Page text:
Driverless cars have long been important in images of the future of civilization. It seems like the epitome of luxury — allowing technology to take the wheel while we work, play or relax. What’s more, autonomous vehicles promise to solve many ongoing world problems, including urban congestion, pollution and transportation limitations and cost. Some experts even predict driverless cars to eliminate traffic accidents, which would save millions of American lives every year. Most everyone eagerly looks forward to the day when the first autonomous car is available for purchase, and according to some vehicle manufacturers, that day could be within a year or two.
Yet, that idyllic picture of driverless cars isn’t yet a reality. In fact, autonomous car developers continue to struggle with a handful of problems that continue to prevent the widespread release of driverless tech. Here are a few of the most critical issues holding autonomous vehicles back.
The Quest for Maps
Driverless cars have been deployed in a handful of cities around the world, but most places will need to wait years — even decades — before a single autonomous vehicle can function on their streets. This is because, contrary to popular belief, driverless tech relies not on the fancy sensors strapped to cars’ roofs and sides but rather computers equipped with extremely detailed digital maps.
It is impossible for cars to carry computers large enough to collect, process and make decisions using all the data necessary to drive safely and successfully; thus, manufacturers have created detailed maps of cities where driverless cars function, and the sensors check environment data against these existing maps. Creating these maps is an expensive and time-consuming process, meaning it is unlikely that autonomous cars will ever venture into sparsely populated regions where demand for maps is not high.
While there are several firms working to build extensive maps, progress is slow, and competition might make many already generated maps obsolete. For now, manufacturers are waiting to understand what maps will be available to determine when, where and how they can launch autonomous options.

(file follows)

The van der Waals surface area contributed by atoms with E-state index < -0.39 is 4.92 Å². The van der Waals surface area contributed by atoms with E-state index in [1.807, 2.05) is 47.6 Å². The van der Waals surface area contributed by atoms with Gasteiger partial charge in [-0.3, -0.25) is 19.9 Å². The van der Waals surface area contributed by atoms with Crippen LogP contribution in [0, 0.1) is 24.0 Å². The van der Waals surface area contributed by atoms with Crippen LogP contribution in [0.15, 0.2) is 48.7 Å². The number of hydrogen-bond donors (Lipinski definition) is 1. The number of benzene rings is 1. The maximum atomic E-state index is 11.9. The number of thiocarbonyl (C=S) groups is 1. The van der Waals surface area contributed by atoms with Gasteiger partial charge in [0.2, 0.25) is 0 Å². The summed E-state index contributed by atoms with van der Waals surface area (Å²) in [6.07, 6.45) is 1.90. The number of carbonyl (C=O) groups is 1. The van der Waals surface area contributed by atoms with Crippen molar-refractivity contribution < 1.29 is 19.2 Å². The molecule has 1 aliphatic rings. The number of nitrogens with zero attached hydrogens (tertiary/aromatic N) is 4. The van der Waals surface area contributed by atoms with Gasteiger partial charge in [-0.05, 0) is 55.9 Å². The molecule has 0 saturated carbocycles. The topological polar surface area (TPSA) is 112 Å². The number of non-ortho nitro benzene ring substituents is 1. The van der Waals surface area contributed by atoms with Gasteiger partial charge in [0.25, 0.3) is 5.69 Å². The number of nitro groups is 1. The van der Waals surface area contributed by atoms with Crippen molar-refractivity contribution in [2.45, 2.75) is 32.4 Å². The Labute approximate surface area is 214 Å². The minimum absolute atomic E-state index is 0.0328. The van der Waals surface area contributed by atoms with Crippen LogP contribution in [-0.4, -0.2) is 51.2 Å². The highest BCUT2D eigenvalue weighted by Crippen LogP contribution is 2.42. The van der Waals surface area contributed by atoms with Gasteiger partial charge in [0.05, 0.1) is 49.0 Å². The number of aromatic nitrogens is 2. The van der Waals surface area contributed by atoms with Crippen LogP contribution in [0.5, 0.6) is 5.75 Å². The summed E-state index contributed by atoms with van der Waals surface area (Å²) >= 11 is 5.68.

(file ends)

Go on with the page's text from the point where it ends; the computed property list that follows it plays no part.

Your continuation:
The Pedestrian Problem
Pedestrians are significant problems for driverless cars for a variety of reasons. Primarily, pedestrians never appear on digital maps, so autonomous vehicles must rely on their sensors to detect these small, precious obstacles. However, unlike other vehicles — which also do not appear on mapsbut which behave in predictable ways — pedestrians can move any direction at any time and at nearly any speed.
Pedestrians might be less aware of their surroundings than vehicle drivers, so it is the responsibility of driverless cars to detect their position and respond safely to their movements. Fellow human drivers can often intuit pedestrian behavior, but computers lack that empathy required to make accurate split-second decisions. In the past, self-driving cars have been exceedingly cautious around pedestrians, but a new software designed to think like pedestrians might help autonomous vehicles overcome this obstacle and efficiently respond to pedestrians nearby.
Whether There’s Weather
Few human drivers enjoy sitting behind the wheel when it is anything other than partly cloudy. Bright sunshine, rain, sleet and snow can all negatively impact visibility, making driving difficult. Unfortunately, robots find it equally difficult to drive in these conditions, meaning driverless cars rarely deploy in inclement weather.
The problems are manifold. First, sensors can become fogged up or blocked out by weather-related phenomena, which makes it impossible for vehicles to detect other cars, pedestrians and similar obstacles. Secondly, sensors often cannot detect variations in weather, meaning they do not instruct vehicles to change behavior on icy roads or during dust storms. Most likely, human drivers will need to take over for car computers in these situations, or else vehicles will pull over and wait for such conditions to pass.
Legality and Liability
Finally, there is a serious problem impeding the release of driverless cars that isn’t related to the tech. Legislators, insurers and similar groups aren’t certain what to do with driverless cars. Robots in cars — indeed, robots in general — raisea number of legal and ethical concerns: Who is at fault when an autonomous vehicle hits another car or a pedestrian? Who needs insurance, driverless car passengers, manufacturers or software developers?
It is possible that manufacturers will release driverless cars to the public before answers are found to these questions, but drivers and passengers should think long and hard about their personal beliefs regarding liability and traffic law, so everyone can vote appropriately in the coming years.